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End of the Road
Itís five days now since I heard the news that Harry had ďresignedĒ from the West Ham hot-seat, and Iím still in a state of shock. While I happen to think that we needed a change of manager if we were to progress, I cannot believe itís actually happened. After all, in over thirty-five years of following West Ham, Iíve only known five managers, so itís a rare event indeed to see one leave.
I feel really sorry for Harry. Despite his shortcomings as a manager (minor things like tactics and motivation!), thereís no doubt that he worked his socks off for the club. With limited resources, he did much to establish us as a Premier League side, producing some entertaining football along the way - although there was some pretty awful stuff too!. Good luck to you in whatever comes along next, H.
Every day seems to bring a new line on why Harry left the club. It now seems pretty certain that there was a disagreement over the amount of money needed for new players.
If this is the case, then one has to wonder about the statements that the board have been making regarding the monies from the sale of Rio. Initially, it was said that all the money would be used for improving the squad. This pretty soon became ďmostĒ of it. Then we hear that itís £12m that can be used. Now thereís a story that Harry had all he was going to get (and had ďwasted itĒ), and would have to sell to buy. By my calculation, after the purchases of Song, Camara, Dailly and Todorov, there is still around £12m of the Rio money available, so where is it going?
We have been told all along that the ground redevelopment was being funded independently of team affairs, so the new stand canít have absorbed the money (and if you believe that, youíll believe anything!). Seems like we may have been misled again.
Whatever the reasons for Harryís demise, we now have to look to the future, and a new manager. Alan Curbishley seems to be favourite despite both he and Charlton constantly denying it. Iíd like to see Curbs given a chance, but Iím not sure he would be my number one choice. Now many would consider this a terrible thing to say, but I think that George Graham may be the man we need.
Let me explain. The problem with West Ham during the 35 years Iíve been following them is consistency, or rather the lack of it. I believe this is because we have never had anyone in charge who understands what it takes to make a side perform at or around its peak week-in, week out. This is the problem with promoting from within. A great policy if youíre the Liverpool side of the seventies and eighties, but not so good at West Ham. Graham has had plenty of the right experience both as a player and as a manager, and could instil the necessary disciplines into the club.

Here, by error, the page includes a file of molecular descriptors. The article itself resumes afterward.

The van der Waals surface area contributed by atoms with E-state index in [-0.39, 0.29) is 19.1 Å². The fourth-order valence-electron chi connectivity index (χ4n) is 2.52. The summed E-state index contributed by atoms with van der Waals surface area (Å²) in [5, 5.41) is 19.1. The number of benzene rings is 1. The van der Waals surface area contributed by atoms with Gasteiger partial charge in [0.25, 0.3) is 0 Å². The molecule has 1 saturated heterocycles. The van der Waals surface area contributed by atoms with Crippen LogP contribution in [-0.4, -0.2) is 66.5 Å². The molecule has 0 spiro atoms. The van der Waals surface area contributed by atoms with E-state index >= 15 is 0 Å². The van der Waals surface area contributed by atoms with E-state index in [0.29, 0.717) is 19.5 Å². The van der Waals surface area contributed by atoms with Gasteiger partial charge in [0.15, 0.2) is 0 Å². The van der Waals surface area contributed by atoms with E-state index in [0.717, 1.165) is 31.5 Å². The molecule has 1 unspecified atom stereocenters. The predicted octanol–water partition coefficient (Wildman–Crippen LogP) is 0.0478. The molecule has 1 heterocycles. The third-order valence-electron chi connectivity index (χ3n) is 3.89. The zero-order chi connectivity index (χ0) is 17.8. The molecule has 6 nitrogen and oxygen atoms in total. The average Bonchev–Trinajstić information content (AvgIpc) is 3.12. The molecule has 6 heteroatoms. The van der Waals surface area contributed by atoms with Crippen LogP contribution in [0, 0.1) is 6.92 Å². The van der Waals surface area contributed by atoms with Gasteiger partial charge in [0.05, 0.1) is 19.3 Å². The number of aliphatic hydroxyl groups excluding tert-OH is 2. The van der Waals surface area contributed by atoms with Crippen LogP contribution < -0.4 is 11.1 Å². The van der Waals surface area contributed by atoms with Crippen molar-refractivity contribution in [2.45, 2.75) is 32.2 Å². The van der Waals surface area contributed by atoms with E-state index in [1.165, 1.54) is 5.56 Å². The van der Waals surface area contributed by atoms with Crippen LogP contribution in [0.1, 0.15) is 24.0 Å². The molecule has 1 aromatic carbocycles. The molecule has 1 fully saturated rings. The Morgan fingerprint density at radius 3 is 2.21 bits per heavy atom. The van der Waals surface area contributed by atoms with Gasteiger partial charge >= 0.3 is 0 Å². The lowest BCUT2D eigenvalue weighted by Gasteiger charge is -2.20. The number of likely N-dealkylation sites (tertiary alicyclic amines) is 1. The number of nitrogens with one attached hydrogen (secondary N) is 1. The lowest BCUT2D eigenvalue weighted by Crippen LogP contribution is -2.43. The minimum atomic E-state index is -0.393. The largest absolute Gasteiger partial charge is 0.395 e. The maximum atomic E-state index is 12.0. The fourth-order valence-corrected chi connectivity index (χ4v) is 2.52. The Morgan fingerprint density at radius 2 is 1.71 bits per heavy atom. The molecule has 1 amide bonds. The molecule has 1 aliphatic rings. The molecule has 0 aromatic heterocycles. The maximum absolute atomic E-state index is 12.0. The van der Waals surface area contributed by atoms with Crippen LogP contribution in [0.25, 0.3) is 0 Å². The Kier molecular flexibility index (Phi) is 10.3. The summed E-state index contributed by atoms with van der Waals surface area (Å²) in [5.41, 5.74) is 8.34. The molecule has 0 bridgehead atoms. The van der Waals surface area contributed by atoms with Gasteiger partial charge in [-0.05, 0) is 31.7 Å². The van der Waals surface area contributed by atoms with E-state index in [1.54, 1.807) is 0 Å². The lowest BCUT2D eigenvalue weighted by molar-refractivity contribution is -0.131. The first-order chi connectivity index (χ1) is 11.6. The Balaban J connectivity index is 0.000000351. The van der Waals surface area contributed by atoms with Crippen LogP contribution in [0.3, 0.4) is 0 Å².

Such an appointment may well see the end of the likes of Di Canio, but he has only a year or two to play at the top level, and itís the long term future we have to think about now. With Lampard Jnr seemingly about to leave, (and I for one wonít be terribly sorry to see him go) itís Cole and Carrick we must concentrate on keeping. One thing is for sure, Graham would not tolerate the kind of lazy performance young Frank gives on an all-too-regular basis.
It would be a brave decision to appoint Graham, given his Millwall/Arse/Totts background - not to mention allegedly dodgy financial dealings - but we do need someone like this, and there arenít too many of them around at the moment. Unfortunately, I think itís unlikely that Graham would want to come here anyway.
The real pity about this affair is that it couldnít have happened a couple of weeks earlier. If it had, the ideal candidate for the job - Vialli - would have still been available. He has that ďwinnersĒ experience, and would probably put out a side looking to play the sort of football that West Ham fans have come to love. But itís too late now.
Of the other candidates, I donít want Stuart Pearce given the job - we need real experience now, and Pearce didnít do at all well during his short time at Forestís helm. He might make a good second-in-charge, acting in a kind of sergeant-major role, but heís not a number one.
As a final note - thereís been a tremendous amount of coverage in the media about this affair, some of it at times almost hysterical, but letís put it all into perspective. West Ham and Harry will go on, in one way or another. In the last few weeks nearly two hundred people have died in Africa just for attending football games. For them and their families there is real devastation. Itís them we should really be feeling sorry for.